How have the new rules on CPF usage affected old HDB resale prices?

By DataScience Investor | Feb 1, 2020

This is a guest post by Data Science Investor. He specialises in the use of data science tools to analyse properties and stocks. Yes, he's a geek.

On 10 May 2019, new rules on CPF usage starts to kick in. In this new rule, it's necessary that purchased resale property need to cover the youngest buyer till the age of 95 before the buyer is entitled to have the maximum HDB loan of 90% of property price or valuation. 

In the past, you faced restrictions in buying a resale property with a remaining lease between 30 and 60 years. If the remaining lease covers the youngest buyer till age of 80,  you could use your CPF but the total amount of fund which could be used will be pro-rated accordingly.

Unlike the old rule which focus on the remaining lease of the property, the new rule aims to put more focus on whether the property could cover the home owner for life.

Half a year has passed since the new rules kick into effect.

When I was having a conversation with Joce the other day, she was having this question in mind. How have the new rules on CPF usage affect old HDB resale prices?

Being the Data Science Investor I am, I immediately got interested in this question and was interested to investigate a bit deeper into this topic to try to answer this question. In fact, I'm also deeply curious to understand what kind of effects does the new rule has on the resale HDB market now. 

So I begin the quest to dig a bit deeper.

I extracted the HDB resale transaction prices from (this place is a data scientist's candy store). From the website, you could actually retrieve all the resale flat transactions in different time periods. Data fields covered here included month of sales, town, flat type, block, street name, storey range, floor area in sqm, flat model, lease commence price, remaining lease and resales price. Pretty comprehensive, I will say.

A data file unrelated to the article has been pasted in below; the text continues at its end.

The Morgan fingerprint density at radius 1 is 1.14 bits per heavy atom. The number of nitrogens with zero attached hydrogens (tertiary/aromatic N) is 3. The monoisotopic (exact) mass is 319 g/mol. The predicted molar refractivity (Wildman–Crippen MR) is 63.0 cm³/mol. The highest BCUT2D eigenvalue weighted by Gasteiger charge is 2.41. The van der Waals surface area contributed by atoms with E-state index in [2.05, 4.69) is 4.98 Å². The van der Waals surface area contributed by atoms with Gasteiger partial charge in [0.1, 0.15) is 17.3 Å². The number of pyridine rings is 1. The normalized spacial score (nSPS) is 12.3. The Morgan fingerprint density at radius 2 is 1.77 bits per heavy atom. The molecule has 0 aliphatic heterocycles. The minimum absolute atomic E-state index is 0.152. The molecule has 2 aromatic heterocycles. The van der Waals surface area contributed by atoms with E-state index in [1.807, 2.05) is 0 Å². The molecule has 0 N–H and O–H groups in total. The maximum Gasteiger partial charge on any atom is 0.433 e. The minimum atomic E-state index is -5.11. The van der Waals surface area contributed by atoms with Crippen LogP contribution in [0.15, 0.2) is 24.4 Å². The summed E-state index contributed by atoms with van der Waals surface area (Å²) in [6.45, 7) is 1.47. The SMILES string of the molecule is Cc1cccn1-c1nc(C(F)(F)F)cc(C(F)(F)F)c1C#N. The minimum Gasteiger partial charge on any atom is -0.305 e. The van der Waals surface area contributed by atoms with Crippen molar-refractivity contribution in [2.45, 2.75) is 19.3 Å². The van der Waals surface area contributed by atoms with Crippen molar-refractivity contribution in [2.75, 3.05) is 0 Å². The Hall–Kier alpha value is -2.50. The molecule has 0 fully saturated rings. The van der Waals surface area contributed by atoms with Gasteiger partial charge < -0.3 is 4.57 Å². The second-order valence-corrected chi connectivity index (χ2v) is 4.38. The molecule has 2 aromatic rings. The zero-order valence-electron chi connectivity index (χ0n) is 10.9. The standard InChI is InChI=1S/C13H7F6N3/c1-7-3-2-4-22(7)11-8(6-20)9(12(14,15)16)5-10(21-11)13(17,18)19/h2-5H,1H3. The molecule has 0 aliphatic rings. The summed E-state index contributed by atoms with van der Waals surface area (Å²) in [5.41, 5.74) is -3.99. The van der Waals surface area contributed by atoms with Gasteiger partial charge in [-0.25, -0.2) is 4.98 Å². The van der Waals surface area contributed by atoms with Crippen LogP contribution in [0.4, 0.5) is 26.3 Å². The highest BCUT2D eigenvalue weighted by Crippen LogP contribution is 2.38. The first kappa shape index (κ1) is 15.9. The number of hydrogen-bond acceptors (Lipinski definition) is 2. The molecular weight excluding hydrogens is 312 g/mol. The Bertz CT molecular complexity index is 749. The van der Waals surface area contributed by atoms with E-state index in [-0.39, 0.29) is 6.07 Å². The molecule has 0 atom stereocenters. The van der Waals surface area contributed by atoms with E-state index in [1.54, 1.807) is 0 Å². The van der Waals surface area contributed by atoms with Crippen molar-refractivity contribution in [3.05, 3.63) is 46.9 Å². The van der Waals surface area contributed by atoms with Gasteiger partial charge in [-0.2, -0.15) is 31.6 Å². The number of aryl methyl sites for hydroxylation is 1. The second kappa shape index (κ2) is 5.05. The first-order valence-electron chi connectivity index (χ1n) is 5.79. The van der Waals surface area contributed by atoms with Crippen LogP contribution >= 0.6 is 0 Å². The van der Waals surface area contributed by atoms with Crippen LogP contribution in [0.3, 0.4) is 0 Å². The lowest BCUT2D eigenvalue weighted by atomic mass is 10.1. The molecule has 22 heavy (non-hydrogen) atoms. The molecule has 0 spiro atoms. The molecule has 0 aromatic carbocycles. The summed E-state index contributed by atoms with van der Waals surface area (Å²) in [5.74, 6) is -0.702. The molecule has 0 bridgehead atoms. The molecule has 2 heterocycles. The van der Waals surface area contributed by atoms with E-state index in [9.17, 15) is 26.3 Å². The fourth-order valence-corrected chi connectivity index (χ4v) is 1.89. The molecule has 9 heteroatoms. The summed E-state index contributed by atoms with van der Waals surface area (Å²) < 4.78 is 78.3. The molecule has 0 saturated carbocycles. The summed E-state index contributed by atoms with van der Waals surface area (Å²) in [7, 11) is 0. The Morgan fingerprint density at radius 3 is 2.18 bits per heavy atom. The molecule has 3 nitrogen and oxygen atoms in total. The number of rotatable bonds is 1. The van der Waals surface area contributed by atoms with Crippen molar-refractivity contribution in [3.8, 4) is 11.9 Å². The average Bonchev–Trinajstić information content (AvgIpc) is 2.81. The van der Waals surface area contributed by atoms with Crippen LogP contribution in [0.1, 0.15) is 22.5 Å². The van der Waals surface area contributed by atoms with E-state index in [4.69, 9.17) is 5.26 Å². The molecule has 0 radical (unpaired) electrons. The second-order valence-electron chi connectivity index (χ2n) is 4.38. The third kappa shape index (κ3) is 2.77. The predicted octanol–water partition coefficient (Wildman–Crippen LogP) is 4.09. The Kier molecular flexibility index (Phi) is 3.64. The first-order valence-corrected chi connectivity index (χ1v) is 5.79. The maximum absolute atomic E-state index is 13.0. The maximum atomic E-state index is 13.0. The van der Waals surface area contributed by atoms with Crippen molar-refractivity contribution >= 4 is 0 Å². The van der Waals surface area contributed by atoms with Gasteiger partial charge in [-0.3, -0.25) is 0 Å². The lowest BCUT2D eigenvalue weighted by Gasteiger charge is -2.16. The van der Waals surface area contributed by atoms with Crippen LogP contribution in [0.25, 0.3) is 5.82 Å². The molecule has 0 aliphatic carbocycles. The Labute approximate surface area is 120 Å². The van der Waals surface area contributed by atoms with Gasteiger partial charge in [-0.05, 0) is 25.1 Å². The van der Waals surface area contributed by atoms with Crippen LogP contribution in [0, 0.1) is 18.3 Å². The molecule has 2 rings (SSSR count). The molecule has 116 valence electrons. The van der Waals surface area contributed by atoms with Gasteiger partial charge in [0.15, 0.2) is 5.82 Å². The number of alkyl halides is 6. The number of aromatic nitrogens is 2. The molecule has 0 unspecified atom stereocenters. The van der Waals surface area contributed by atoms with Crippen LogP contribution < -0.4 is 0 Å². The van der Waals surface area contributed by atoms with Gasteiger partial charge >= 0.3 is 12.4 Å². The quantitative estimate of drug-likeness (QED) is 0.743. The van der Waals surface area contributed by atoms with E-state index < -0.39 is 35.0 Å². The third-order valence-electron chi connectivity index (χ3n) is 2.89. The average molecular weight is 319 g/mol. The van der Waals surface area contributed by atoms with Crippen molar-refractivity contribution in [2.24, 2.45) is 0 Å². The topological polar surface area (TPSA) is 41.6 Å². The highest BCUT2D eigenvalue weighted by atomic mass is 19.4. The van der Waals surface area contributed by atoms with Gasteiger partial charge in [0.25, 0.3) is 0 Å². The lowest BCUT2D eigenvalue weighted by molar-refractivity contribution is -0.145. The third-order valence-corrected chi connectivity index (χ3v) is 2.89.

For a start, I will concentrate on transaction data from Jan 2017 to Nov 2019. There is a total of around 62,000 HDB resale transactions in this period of time. If you work out the mathematics, we have roughly 50+ HDB resale transactions every day! screenshotHere is a screenshot of how the data is presented when you download them from

From this data, I decided to group the transactions according to 5 year periods based on the remaining lease of the HDB resale property when the transaction happened.

Here is a quick overview of the number of transactions according to the different 5-year periods of the remaining lease.

HDB lease table

Properties with 65 to 69 years lease remaining have the highest amount of transactions. Interesting. 

HDB transactions by remaining lease

Now, let's include another set of data which focus on the number of transactions which happened from May 19 (when the new rule kicks in) to Nov 19.

I calculated the average number of transactions per month for the whole duration of Jan 17 to Nov 19, compared against the average number of transactions per month from May 19 to Nov 19 and calculated the % difference.